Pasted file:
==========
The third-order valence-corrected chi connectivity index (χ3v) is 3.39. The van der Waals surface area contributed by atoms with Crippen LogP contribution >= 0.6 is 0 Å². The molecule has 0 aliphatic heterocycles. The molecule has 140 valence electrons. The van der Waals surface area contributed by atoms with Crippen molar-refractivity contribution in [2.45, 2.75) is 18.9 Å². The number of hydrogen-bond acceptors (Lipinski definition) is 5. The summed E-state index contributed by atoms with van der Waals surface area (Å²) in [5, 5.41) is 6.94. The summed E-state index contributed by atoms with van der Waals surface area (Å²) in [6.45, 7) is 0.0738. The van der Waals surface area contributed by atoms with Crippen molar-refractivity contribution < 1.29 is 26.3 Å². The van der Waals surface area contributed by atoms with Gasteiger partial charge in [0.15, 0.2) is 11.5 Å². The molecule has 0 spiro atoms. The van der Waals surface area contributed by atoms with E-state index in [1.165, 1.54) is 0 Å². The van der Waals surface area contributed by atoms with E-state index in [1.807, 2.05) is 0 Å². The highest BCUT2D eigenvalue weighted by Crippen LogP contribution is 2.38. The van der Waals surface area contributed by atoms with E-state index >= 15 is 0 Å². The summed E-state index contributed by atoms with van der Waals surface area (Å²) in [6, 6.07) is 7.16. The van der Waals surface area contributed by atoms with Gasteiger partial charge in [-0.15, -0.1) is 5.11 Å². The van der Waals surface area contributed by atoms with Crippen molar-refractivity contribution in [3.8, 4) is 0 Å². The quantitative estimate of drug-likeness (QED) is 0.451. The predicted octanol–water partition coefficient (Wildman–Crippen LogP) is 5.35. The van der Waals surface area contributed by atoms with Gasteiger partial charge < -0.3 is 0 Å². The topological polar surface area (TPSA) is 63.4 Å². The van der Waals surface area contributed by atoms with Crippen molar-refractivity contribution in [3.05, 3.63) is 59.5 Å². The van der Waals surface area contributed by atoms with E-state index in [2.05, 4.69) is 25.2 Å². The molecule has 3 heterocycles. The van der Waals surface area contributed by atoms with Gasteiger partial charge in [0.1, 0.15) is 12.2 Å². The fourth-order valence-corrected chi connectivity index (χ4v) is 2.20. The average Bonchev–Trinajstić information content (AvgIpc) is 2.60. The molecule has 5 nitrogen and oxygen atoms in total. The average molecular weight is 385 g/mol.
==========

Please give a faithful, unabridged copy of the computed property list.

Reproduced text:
The third-order valence-corrected chi connectivity index (χ3v) is 3.39. The van der Waals surface area contributed by atoms with Crippen LogP contribution >= 0.6 is 0 Å². The molecule has 0 aliphatic heterocycles. The molecule has 140 valence electrons. The van der Waals surface area contributed by atoms with Crippen molar-refractivity contribution in [2.45, 2.75) is 18.9 Å². The number of hydrogen-bond acceptors (Lipinski definition) is 5. The summed E-state index contributed by atoms with van der Waals surface area (Å²) in [5, 5.41) is 6.94. The summed E-state index contributed by atoms with van der Waals surface area (Å²) in [6.45, 7) is 0.0738. The van der Waals surface area contributed by atoms with Crippen molar-refractivity contribution < 1.29 is 26.3 Å². The van der Waals surface area contributed by atoms with Gasteiger partial charge in [0.15, 0.2) is 11.5 Å². The molecule has 0 spiro atoms. The van der Waals surface area contributed by atoms with E-state index in [1.165, 1.54) is 0 Å². The van der Waals surface area contributed by atoms with E-state index in [1.807, 2.05) is 0 Å². The highest BCUT2D eigenvalue weighted by Crippen LogP contribution is 2.38. The van der Waals surface area contributed by atoms with E-state index >= 15 is 0 Å². The summed E-state index contributed by atoms with van der Waals surface area (Å²) in [6, 6.07) is 7.16. The van der Waals surface area contributed by atoms with Gasteiger partial charge in [-0.15, -0.1) is 5.11 Å². The van der Waals surface area contributed by atoms with Crippen molar-refractivity contribution in [3.8, 4) is 0 Å². The quantitative estimate of drug-likeness (QED) is 0.451. The predicted octanol–water partition coefficient (Wildman–Crippen LogP) is 5.35. The van der Waals surface area contributed by atoms with Gasteiger partial charge < -0.3 is 0 Å². The topological polar surface area (TPSA) is 63.4 Å². The van der Waals surface area contributed by atoms with Crippen molar-refractivity contribution in [3.05, 3.63) is 59.5 Å². The van der Waals surface area contributed by atoms with E-state index in [2.05, 4.69) is 25.2 Å². The molecule has 3 heterocycles. The van der Waals surface area contributed by atoms with Gasteiger partial charge in [0.1, 0.15) is 12.2 Å². The fourth-order valence-corrected chi connectivity index (χ4v) is 2.20. The average Bonchev–Trinajstić information content (AvgIpc) is 2.60. The molecule has 5 nitrogen and oxygen atoms in total. The average molecular weight is 385 g/mol.